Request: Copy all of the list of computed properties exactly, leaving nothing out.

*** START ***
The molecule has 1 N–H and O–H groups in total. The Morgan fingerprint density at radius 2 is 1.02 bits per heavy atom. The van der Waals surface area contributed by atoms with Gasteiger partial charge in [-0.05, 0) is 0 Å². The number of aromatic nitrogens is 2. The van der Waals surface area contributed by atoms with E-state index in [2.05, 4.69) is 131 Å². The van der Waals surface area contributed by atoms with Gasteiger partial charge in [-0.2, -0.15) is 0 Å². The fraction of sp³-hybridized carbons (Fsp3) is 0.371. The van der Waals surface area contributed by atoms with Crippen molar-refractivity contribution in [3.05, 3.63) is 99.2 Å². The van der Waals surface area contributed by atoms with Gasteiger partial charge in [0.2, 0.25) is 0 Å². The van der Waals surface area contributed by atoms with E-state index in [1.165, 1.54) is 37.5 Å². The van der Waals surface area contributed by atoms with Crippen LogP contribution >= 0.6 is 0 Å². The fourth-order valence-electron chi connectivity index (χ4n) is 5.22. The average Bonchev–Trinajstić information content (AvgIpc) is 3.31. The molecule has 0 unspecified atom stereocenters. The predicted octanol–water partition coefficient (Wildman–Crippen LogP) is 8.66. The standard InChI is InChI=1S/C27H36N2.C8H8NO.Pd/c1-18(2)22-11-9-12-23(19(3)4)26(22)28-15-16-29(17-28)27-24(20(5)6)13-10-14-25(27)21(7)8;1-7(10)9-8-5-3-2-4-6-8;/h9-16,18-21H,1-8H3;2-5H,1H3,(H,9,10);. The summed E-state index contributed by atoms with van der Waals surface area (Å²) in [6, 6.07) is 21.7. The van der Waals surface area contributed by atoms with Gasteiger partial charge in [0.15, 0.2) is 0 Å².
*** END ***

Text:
The molecule has 1 N–H and O–H groups in total. The Morgan fingerprint density at radius 2 is 1.02 bits per heavy atom. The van der Waals surface area contributed by atoms with Gasteiger partial charge in [-0.05, 0) is 0 Å². The number of aromatic nitrogens is 2. The van der Waals surface area contributed by atoms with E-state index in [2.05, 4.69) is 131 Å². The van der Waals surface area contributed by atoms with Gasteiger partial charge in [-0.2, -0.15) is 0 Å². The fraction of sp³-hybridized carbons (Fsp3) is 0.371. The van der Waals surface area contributed by atoms with Crippen molar-refractivity contribution in [3.05, 3.63) is 99.2 Å². The van der Waals surface area contributed by atoms with Gasteiger partial charge in [0.2, 0.25) is 0 Å². The van der Waals surface area contributed by atoms with E-state index in [1.165, 1.54) is 37.5 Å². The van der Waals surface area contributed by atoms with Crippen LogP contribution >= 0.6 is 0 Å². The fourth-order valence-electron chi connectivity index (χ4n) is 5.22. The average Bonchev–Trinajstić information content (AvgIpc) is 3.31. The molecule has 0 unspecified atom stereocenters. The predicted octanol–water partition coefficient (Wildman–Crippen LogP) is 8.66. The standard InChI is InChI=1S/C27H36N2.C8H8NO.Pd/c1-18(2)22-11-9-12-23(19(3)4)26(22)28-15-16-29(17-28)27-24(20(5)6)13-10-14-25(27)21(7)8;1-7(10)9-8-5-3-2-4-6-8;/h9-16,18-21H,1-8H3;2-5H,1H3,(H,9,10);. The summed E-state index contributed by atoms with van der Waals surface area (Å²) in [6, 6.07) is 21.7. The van der Waals surface area contributed by atoms with Gasteiger partial charge in [0.15, 0.2) is 0 Å².